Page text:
health insurance [backdated sept 12th]

i imagine gold
dripping through my fingers
pooling at my feet
to be taken from me
reverse transmuted
into some kind of
colourful pill
to be swallowed
to see what happens

This was triggered by reading yet another post somewhere about the costs involved with drugs and treatment and plain old appointments for people with IBD (and other conditions, obviously, but whaddaya thing I’m going to be reading about?) in countries other than my own.

It sickens me, seriously. And it makes me feel extremely lucky that I live in New Zealand, where my surgery costs me nothing*, my ostomy supplies cost me nothing, my infliximab infusions cost me nothing. The only thing I’ve ever had to pay for are regular prescriptions, and those are $5 a pop, generally for a three month supply. And if I go over 20 scripts in a year, the rest will be free.

Anyway. That’s just me ranting, and wishing that my friends in the US didn’t get such a raw deal when it comes to what is basically the most essential part of continued existence – their health.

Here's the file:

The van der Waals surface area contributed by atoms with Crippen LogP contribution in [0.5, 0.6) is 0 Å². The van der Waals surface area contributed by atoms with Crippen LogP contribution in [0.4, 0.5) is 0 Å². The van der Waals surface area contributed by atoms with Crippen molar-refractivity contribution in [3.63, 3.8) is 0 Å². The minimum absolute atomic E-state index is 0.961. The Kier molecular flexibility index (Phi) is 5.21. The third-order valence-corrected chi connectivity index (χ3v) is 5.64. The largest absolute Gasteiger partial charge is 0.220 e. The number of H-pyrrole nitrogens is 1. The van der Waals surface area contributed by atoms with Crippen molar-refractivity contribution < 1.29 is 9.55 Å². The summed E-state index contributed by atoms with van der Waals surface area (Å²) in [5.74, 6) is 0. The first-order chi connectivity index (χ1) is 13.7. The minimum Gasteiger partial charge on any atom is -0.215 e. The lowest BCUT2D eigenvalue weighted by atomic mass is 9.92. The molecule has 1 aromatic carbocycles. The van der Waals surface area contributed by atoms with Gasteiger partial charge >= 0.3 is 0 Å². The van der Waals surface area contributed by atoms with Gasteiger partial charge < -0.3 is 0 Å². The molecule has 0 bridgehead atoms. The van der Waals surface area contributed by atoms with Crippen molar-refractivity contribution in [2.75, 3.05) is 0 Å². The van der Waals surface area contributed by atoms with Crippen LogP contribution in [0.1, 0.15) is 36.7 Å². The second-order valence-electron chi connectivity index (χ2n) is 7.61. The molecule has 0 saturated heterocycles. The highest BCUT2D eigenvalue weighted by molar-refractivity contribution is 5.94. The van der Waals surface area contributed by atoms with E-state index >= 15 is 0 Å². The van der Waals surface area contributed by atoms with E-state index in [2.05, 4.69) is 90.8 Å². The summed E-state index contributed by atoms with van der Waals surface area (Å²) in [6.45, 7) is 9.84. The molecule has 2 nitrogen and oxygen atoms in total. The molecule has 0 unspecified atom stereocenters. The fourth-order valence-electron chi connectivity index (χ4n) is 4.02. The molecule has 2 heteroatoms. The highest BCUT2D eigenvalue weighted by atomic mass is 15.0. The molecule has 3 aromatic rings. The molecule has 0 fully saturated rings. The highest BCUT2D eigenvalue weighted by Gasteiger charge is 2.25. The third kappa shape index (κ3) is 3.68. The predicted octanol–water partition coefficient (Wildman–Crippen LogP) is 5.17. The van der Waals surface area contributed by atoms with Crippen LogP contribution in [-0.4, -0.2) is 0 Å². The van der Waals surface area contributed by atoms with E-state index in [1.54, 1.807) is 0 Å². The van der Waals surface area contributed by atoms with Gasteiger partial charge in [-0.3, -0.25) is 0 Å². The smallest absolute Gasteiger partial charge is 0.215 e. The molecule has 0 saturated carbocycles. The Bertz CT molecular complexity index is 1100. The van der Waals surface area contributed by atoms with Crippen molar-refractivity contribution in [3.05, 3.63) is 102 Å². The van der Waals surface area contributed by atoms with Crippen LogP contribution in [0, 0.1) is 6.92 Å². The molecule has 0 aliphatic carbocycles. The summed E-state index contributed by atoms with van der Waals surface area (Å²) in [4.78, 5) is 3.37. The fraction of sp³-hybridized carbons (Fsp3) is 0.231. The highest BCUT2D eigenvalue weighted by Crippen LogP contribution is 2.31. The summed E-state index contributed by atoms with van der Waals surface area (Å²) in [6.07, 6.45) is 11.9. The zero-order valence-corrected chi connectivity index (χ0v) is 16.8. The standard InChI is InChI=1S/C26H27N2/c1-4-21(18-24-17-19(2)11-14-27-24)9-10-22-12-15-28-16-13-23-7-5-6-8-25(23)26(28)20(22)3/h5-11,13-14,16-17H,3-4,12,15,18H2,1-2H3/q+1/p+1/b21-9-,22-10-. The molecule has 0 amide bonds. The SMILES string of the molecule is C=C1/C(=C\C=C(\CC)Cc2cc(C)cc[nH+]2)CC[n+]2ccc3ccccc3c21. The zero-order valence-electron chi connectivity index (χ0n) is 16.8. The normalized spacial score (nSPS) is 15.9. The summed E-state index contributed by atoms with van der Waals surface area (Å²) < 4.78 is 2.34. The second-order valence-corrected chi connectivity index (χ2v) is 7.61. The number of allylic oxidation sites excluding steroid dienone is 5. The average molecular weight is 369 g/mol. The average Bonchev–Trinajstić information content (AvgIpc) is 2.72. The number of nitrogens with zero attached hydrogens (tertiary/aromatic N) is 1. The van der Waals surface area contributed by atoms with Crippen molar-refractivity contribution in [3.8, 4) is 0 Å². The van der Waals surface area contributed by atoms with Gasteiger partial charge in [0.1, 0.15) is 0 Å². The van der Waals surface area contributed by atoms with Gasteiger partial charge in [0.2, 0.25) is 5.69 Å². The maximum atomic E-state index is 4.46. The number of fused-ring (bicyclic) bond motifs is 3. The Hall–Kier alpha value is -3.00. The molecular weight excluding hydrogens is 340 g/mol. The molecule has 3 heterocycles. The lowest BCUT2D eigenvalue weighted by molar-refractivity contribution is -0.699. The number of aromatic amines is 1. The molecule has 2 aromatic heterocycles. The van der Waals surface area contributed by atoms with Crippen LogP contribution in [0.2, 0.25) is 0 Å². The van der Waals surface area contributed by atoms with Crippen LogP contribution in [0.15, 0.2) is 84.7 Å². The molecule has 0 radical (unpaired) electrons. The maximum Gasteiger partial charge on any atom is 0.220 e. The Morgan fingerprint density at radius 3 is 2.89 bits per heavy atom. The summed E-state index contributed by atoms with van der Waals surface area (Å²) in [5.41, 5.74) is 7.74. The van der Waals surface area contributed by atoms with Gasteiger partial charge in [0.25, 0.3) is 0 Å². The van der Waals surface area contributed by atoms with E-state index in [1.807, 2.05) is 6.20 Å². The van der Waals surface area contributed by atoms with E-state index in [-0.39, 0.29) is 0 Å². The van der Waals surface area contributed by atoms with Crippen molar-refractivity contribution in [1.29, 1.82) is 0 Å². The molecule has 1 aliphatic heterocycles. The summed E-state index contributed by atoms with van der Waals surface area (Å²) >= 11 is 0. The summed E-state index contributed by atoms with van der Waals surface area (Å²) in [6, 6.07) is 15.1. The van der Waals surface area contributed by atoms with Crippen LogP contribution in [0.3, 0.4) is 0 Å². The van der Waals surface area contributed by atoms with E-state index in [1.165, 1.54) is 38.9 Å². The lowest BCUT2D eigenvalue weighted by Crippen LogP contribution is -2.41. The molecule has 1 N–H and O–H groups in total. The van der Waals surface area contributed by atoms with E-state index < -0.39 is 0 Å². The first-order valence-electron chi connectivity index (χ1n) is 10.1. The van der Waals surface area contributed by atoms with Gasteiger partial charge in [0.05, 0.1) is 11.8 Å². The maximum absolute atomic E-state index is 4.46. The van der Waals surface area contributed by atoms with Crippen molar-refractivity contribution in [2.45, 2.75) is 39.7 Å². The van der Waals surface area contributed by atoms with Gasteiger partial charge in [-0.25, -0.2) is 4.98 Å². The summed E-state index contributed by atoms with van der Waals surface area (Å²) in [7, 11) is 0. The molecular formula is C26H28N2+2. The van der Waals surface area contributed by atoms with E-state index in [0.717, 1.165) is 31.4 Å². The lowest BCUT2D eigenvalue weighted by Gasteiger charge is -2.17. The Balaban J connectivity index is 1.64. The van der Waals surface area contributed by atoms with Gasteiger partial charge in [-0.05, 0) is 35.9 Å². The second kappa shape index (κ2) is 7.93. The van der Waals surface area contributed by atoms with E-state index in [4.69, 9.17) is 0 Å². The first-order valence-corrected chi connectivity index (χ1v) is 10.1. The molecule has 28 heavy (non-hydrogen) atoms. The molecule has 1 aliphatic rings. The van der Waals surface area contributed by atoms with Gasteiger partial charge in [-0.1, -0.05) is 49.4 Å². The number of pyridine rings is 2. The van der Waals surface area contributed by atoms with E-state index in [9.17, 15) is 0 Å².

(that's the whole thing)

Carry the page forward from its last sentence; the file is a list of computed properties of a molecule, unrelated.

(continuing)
*nothing out of pocket, obviously I understand that this is paid for through taxes, and thank all and any various deities for that.

and habit-forming

And a quick health related post as well, because shit’s been going down! Kind of!

Well, to be honest, it hasn’t been anything that wasn’t already expected. I went in for an appointment on Tuesday, with the nurse and doc running the trial I’m on. Hypothetically, it was for my next dose of the drug, but we all went into it knowing that, unless something had happened of a dramatic nature over the weeks beforehand, there wasn’t any point continuing. So we’re not.

And I finally nodded, in moderate defeat, when prednisone was brought up. The many and varied medical staff who I deal with have all been very understanding of my reluctance to take steroids, and so I’m only on a low dose, and will be tapering after a month. I’ve been feeling a little better – I’m not sure if it still needs a day or two to really kick off, or whether the dose is just too low… I’m really hoping the former. But regardless, the slightly more major thing, kind of, since the pred is just a temporary measure, to hopefully jump-start my feeling better (although to me it feels sort of like a bigger deal, since I’ve been saying ‘…no, thank you’ for the past year, almost) is that next week, I have my first infliximab (aka Remicade) infusion. Fiveish hours on the IV. Hooray.